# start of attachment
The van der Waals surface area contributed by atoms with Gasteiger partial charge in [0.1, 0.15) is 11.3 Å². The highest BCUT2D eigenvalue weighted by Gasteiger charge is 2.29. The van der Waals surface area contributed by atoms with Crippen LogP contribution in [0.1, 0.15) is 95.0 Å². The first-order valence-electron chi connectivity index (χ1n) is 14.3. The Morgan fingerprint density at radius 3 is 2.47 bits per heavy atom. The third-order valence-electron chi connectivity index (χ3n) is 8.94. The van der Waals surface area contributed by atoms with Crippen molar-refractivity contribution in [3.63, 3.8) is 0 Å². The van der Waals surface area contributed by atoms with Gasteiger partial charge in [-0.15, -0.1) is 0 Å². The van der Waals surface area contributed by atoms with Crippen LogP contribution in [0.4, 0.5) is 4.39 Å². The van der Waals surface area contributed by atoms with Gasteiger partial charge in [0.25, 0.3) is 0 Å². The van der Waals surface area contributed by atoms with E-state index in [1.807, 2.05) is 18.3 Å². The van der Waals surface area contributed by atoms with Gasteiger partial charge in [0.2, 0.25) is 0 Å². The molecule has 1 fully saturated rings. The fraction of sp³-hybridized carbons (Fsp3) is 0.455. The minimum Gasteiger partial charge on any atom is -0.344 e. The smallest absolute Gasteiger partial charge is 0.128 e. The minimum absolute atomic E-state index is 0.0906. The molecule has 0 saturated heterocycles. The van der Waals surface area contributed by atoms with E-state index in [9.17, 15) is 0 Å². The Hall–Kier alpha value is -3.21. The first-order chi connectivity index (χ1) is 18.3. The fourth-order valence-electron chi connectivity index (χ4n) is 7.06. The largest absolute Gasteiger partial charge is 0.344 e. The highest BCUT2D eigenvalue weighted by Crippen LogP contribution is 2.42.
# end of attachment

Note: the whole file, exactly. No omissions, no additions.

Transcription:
The van der Waals surface area contributed by atoms with Gasteiger partial charge in [0.1, 0.15) is 11.3 Å². The highest BCUT2D eigenvalue weighted by Gasteiger charge is 2.29. The van der Waals surface area contributed by atoms with Crippen LogP contribution in [0.1, 0.15) is 95.0 Å². The first-order valence-electron chi connectivity index (χ1n) is 14.3. The Morgan fingerprint density at radius 3 is 2.47 bits per heavy atom. The third-order valence-electron chi connectivity index (χ3n) is 8.94. The van der Waals surface area contributed by atoms with Crippen molar-refractivity contribution in [3.63, 3.8) is 0 Å². The van der Waals surface area contributed by atoms with Gasteiger partial charge in [-0.15, -0.1) is 0 Å². The van der Waals surface area contributed by atoms with Crippen LogP contribution in [0.4, 0.5) is 4.39 Å². The van der Waals surface area contributed by atoms with Gasteiger partial charge in [0.25, 0.3) is 0 Å². The van der Waals surface area contributed by atoms with E-state index in [1.807, 2.05) is 18.3 Å². The van der Waals surface area contributed by atoms with Gasteiger partial charge in [0.2, 0.25) is 0 Å². The molecule has 1 fully saturated rings. The fraction of sp³-hybridized carbons (Fsp3) is 0.455. The minimum Gasteiger partial charge on any atom is -0.344 e. The smallest absolute Gasteiger partial charge is 0.128 e. The minimum absolute atomic E-state index is 0.0906. The molecule has 0 saturated heterocycles. The van der Waals surface area contributed by atoms with E-state index in [9.17, 15) is 0 Å². The Hall–Kier alpha value is -3.21. The first-order chi connectivity index (χ1) is 18.3. The fourth-order valence-electron chi connectivity index (χ4n) is 7.06. The largest absolute Gasteiger partial charge is 0.344 e. The highest BCUT2D eigenvalue weighted by Crippen LogP contribution is 2.42.